What you're describing is a diffusion pump, which is a type of vacuum pump. The oil is not sprayed directly into the chamber, but inside the pump body. In fact when diffusion pumps fail they can spray oil into the chamber and this makes a huge mess. They are used to get a higher quality vacuum than what is possible with a mechanical pump. A mechanical pump can get a chamber down to pressures of about a millitorr (10^-6 atm), but diffusion pumps can get down to high vacuum pressures of 10^-8 torr (10^-11 atm). Turbopumps and cryopumps can also get down to these pressures and lower, but operate via different principles.
I was wondering myself what NASA uses to pump out this chamber. My guess is that they're only interested in the mechanical stresses on the spacecraft, so high vacuum is unnecessary. They probably have an array of Really Big mechanical pumps to get a rough vacuum.
Never mind the last bit. After some googling I found their capabilities page: http://facilities.grc.nasa.gov/spf/capabilities.html
They can in fact get the chamber down to 10^-6 torr using an armada of diffusion pumps and cryopumps. Wow.
Have you noticed how many
great terriblegreat band names there are on this page? Cryoshroud. Space Power Facility. Test Chamber. Cold Wall. Contamination Control. Negative Pressure. Isolation Gate. Solar Simulator.
But can it lift a bowling ball? and where are you gonna find bags to fit it?
Wow. They must have some biiig dust bunnies.
I'm glad I don't have to do bakeout on that fucker.
Is flipping the the same sized power switch and waiting a bit longer really that much additional hassle?
How do you suppose they heat the walls of the chamber enough to allow it to outgas? I dont see anything about a GN2 temp conditioner to pump hot gas through that shroud. I suppose they might have AC or DC heaters on the chamber wall. To be honest I am curious now.
Well, the information I've seen on the chamber isn't completely detailed in the first place. For one, they don't mention their first stage pumps: you can't pump down from atmosphere with only diffusion and cryo pumps.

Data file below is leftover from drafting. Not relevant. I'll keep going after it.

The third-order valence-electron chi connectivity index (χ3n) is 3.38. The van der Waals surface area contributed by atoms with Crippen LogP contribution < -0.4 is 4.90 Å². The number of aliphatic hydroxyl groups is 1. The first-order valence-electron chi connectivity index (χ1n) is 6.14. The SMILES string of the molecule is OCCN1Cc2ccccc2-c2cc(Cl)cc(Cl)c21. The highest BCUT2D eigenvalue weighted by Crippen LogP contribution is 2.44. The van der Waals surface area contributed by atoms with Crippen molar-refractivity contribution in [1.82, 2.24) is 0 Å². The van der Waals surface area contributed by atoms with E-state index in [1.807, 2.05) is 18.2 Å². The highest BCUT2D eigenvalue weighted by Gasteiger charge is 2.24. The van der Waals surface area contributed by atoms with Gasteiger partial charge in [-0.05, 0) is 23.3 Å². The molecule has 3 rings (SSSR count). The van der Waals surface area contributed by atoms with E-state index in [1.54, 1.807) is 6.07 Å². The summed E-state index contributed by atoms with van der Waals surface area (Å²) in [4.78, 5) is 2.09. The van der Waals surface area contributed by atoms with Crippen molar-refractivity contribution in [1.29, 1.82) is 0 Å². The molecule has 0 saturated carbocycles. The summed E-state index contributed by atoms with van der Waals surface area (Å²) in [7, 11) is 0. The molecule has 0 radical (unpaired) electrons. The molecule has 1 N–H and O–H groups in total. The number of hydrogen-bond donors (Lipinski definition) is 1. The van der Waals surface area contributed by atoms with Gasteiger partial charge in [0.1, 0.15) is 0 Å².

With that omission there's no telling what the advertised base pressure actually refers to. It could be the pressure in the lines leading to the pumps, for all we know. They could just let outgassing happen normally and pump as fast as they can, getting to a chamber pressure a bit higher than their stated base pressure.
Found some stuff.
"These facilities utilize rotary piston vacuum pumps to achieve simulated space vacuum environments....Vacuum Facility No. 5 has four dedicated vacuum pumps with three actively operating during facility testing. The fourth pump was held back in an annual rotational rebuild cycle, which resulted in each pump being used for three years before being rotated for rebuild. The relative ages of the three remaining in-service pumps were then staggered to one, two and three years since being rebuilt."
As far as a bakeout goes I am guessing they might only bake out that cold wall. Maybe they figure the fact that its massive surface area is cold through the whole course of test operation that contamination is more likely to migrate there then the walls of the chamber. Since it says that they can get the cold wall temp up to 70C they could just sweep the chamber and count of laminar flow to the rough pumps to clean the chamber.
The company I work for was looking into leasing this facility. The plan was to build a cryo shroud inside the chamber to get a more realistic space simulation.